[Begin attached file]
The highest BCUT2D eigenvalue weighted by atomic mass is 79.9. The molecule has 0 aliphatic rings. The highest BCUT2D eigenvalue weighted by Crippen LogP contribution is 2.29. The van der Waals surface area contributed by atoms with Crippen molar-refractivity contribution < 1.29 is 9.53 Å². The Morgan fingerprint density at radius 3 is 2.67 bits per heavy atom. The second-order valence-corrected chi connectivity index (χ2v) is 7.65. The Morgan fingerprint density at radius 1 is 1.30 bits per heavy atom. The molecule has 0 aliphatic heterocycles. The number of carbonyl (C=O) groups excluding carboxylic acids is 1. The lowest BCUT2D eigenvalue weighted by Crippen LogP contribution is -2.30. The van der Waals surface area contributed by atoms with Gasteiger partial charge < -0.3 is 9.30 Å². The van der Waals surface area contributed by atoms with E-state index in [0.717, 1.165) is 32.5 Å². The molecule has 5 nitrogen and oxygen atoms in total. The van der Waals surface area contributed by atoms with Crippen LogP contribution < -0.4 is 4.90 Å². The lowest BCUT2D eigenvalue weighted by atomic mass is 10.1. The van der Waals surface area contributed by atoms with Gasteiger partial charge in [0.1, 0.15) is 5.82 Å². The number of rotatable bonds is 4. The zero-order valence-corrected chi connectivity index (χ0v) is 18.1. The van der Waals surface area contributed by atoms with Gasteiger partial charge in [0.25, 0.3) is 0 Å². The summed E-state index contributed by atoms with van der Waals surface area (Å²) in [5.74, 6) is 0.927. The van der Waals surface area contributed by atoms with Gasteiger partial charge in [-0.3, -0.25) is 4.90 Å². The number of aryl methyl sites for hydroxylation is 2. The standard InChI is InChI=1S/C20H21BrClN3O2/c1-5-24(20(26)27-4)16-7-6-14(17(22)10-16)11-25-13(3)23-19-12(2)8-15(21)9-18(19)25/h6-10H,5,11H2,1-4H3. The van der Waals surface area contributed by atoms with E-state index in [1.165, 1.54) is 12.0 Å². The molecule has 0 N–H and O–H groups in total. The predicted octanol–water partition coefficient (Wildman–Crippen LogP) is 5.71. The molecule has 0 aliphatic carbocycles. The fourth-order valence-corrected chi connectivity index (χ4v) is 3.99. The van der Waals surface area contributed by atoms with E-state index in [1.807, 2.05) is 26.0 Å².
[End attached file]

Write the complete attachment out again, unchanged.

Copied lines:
The highest BCUT2D eigenvalue weighted by atomic mass is 79.9. The molecule has 0 aliphatic rings. The highest BCUT2D eigenvalue weighted by Crippen LogP contribution is 2.29. The van der Waals surface area contributed by atoms with Crippen molar-refractivity contribution < 1.29 is 9.53 Å². The Morgan fingerprint density at radius 3 is 2.67 bits per heavy atom. The second-order valence-corrected chi connectivity index (χ2v) is 7.65. The Morgan fingerprint density at radius 1 is 1.30 bits per heavy atom. The molecule has 0 aliphatic heterocycles. The number of carbonyl (C=O) groups excluding carboxylic acids is 1. The lowest BCUT2D eigenvalue weighted by Crippen LogP contribution is -2.30. The van der Waals surface area contributed by atoms with Gasteiger partial charge < -0.3 is 9.30 Å². The van der Waals surface area contributed by atoms with E-state index in [0.717, 1.165) is 32.5 Å². The molecule has 5 nitrogen and oxygen atoms in total. The van der Waals surface area contributed by atoms with Crippen LogP contribution < -0.4 is 4.90 Å². The lowest BCUT2D eigenvalue weighted by atomic mass is 10.1. The van der Waals surface area contributed by atoms with Gasteiger partial charge in [0.1, 0.15) is 5.82 Å². The number of rotatable bonds is 4. The zero-order valence-corrected chi connectivity index (χ0v) is 18.1. The van der Waals surface area contributed by atoms with Gasteiger partial charge in [0.25, 0.3) is 0 Å². The summed E-state index contributed by atoms with van der Waals surface area (Å²) in [5.74, 6) is 0.927. The van der Waals surface area contributed by atoms with Gasteiger partial charge in [-0.3, -0.25) is 4.90 Å². The number of aryl methyl sites for hydroxylation is 2. The standard InChI is InChI=1S/C20H21BrClN3O2/c1-5-24(20(26)27-4)16-7-6-14(17(22)10-16)11-25-13(3)23-19-12(2)8-15(21)9-18(19)25/h6-10H,5,11H2,1-4H3. The van der Waals surface area contributed by atoms with E-state index in [1.165, 1.54) is 12.0 Å². The molecule has 0 N–H and O–H groups in total. The predicted octanol–water partition coefficient (Wildman–Crippen LogP) is 5.71. The molecule has 0 aliphatic carbocycles. The fourth-order valence-corrected chi connectivity index (χ4v) is 3.99. The van der Waals surface area contributed by atoms with E-state index in [1.807, 2.05) is 26.0 Å².